I discussed this many years ago with a Jesuit who was giving a lecture on the history of Christianity in China, and raised the same question. Jplowman’s guess that the terms “were the Chinese translations coined by Catholic and Protestant missionaries to China in the 19th century” is not far off, but a tad late; checking online sources to refresh my memory, I see that the Jesuits were in Macau in the mid 16th century and in 1601 Ricci went to the imperial Chinese; given that Ricci published a book entitled Tianzhu shiyi in 1603, I imagine that the term Tianzhujiao couldn’t have been far off. Protestant missions began a bit later, with the first, by Robert Morrison in Canton, in 1807. I don’t actually have any info on when these Chinese terms were coined, though.
Could be; or perhaps they merely translated the terms independently, without a thought for the confusion which would follow. Protestants often introduce themselves as “Christian” too, while Catholics tend not to choose that word when volunteering self-identification. I imagine that the Chinese terms merely reflect this.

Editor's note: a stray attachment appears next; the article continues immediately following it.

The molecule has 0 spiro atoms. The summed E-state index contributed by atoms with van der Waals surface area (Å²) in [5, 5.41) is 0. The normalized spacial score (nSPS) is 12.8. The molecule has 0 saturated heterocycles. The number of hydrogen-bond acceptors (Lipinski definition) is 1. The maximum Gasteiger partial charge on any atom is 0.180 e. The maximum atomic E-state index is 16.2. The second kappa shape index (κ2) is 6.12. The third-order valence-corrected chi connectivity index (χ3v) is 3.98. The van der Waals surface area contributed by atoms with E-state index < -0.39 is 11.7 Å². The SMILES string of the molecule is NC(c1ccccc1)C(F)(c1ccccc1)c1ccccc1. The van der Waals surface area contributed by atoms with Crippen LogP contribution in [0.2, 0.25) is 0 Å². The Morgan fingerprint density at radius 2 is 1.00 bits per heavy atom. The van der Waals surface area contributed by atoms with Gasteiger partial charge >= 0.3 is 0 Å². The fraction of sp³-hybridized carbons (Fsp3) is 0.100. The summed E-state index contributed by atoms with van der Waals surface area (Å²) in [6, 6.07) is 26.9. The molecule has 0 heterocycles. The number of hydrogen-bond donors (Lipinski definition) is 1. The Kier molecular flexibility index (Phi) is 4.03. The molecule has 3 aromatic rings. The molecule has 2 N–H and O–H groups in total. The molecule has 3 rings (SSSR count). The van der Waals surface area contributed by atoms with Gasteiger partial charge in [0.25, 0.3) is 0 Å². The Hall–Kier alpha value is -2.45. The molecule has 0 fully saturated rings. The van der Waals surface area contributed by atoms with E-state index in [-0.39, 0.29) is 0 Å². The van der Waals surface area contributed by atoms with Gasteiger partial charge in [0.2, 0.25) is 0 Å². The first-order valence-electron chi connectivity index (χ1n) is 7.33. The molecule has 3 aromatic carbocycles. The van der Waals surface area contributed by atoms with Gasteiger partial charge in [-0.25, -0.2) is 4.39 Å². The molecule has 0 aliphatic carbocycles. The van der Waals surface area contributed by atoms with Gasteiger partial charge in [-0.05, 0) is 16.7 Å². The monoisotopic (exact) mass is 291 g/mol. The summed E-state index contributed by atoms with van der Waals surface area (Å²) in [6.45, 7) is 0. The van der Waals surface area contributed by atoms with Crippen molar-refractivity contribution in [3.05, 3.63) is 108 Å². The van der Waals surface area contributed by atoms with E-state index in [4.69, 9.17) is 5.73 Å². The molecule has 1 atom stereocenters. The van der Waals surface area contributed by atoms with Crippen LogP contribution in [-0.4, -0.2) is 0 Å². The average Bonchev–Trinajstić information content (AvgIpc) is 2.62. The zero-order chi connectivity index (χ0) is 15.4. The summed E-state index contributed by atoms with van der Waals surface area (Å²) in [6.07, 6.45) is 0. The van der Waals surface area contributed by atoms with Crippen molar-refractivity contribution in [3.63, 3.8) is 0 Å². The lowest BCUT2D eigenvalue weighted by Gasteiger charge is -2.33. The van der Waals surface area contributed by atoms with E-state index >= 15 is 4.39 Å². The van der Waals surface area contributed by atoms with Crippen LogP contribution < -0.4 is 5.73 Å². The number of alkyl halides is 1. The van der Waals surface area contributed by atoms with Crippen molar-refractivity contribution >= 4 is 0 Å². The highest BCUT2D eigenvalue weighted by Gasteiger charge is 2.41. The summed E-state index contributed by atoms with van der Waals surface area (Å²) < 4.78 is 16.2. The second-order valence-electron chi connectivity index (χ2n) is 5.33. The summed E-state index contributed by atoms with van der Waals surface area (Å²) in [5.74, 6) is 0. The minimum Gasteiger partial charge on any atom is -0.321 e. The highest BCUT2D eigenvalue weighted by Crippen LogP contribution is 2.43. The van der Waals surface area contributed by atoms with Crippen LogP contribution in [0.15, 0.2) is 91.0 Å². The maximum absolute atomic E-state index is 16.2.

[quote=“chris”]Technically, in Chinese, Catholicism is 天主教 and Protestantism is 新教, while Christianity is 基督教, and covers both Catholicism and Protestantism. But it seems most Chinese are unaware of that, at least in my experience.
Yes, very common problem; most use 基督教 jidujiao to mean “Protestant”, which is of course confusing. Just FYI, another term for Protestantism is 新基督教 xin1 ji1dujiao4, and another for Catholicism is 舊基督教 jiu4 jidujiao. But neither is commonly understood.